Medical schools in the UK typically use prior academic attainment and an admissions test (University Clinical Aptitude Test (UCAT), Biomedical Admissions Test (BMAT) or the Graduate Medical School Admissions Test (GAMSAT)) to help select applicants for interview. To justify their use, more information is needed about the predictive validity of these tests. Thus, we investigated the relationship between performance in admissions tests and the Membership of the Royal College of Surgeons (MRCS) examination.
The UKMED database (https://www.ukmed.ac.uk) was used to access medical school selection data for all UK graduates who attempted MRCS Part A (n=11 570) and Part B (n=5690) between 2007 and 2019. Univariate and multivariate logistic regression models identified independent predictors of MRCS success. Pearson correlation coefficients examined the linear relationship between test scores and MRCS performance.
Successful MRCS Part A candidates scored higher in A-Levels, UCAT, BMAT and GAMSAT (p<0.05). No significant differences were observed for MRCS Part B. All admissions tests were found to independently predict MRCS Part A performance after adjusting for prior academic attainment (A-Level performance) (p<0.05). Admission test scores demonstrated statistically significant correlations with MRCS Part A performance (p<0.001).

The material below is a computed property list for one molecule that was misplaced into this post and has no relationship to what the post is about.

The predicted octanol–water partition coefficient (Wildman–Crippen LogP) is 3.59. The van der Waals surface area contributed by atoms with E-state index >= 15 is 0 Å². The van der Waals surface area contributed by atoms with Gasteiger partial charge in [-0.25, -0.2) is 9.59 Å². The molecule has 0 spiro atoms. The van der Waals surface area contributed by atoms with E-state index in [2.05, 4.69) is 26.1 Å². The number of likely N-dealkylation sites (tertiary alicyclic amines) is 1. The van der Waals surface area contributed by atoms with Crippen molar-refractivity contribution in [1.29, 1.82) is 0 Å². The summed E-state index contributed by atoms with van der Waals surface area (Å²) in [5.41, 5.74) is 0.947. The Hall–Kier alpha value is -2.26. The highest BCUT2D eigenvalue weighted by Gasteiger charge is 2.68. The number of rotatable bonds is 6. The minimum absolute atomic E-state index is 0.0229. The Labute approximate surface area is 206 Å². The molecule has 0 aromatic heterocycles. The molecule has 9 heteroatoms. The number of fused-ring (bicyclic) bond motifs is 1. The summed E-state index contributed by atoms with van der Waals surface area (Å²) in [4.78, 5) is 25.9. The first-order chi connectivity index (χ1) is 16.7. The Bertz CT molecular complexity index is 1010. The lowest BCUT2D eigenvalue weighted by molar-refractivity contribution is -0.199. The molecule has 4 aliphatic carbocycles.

The utility of admissions tests is clear with respect to helping medical schools select from large numbers of applicants for a limited number of places. Additionally, these tests appear to offer incremental value above A-Level performance alone. We expect this data to guide medical schools’ use of admissions test scores in their selection process.
- medical education & training
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Contributors RE wrote the first draft of the manuscript and performed statistical analyses with AJL’s supervision. All authors reviewed and edited the manuscript. JC led the study proposal for access to UKMED data. All authors approved final draft of the manuscript.
Competing interests None declared.
Provenance and peer review Not commissioned; externally peer reviewed.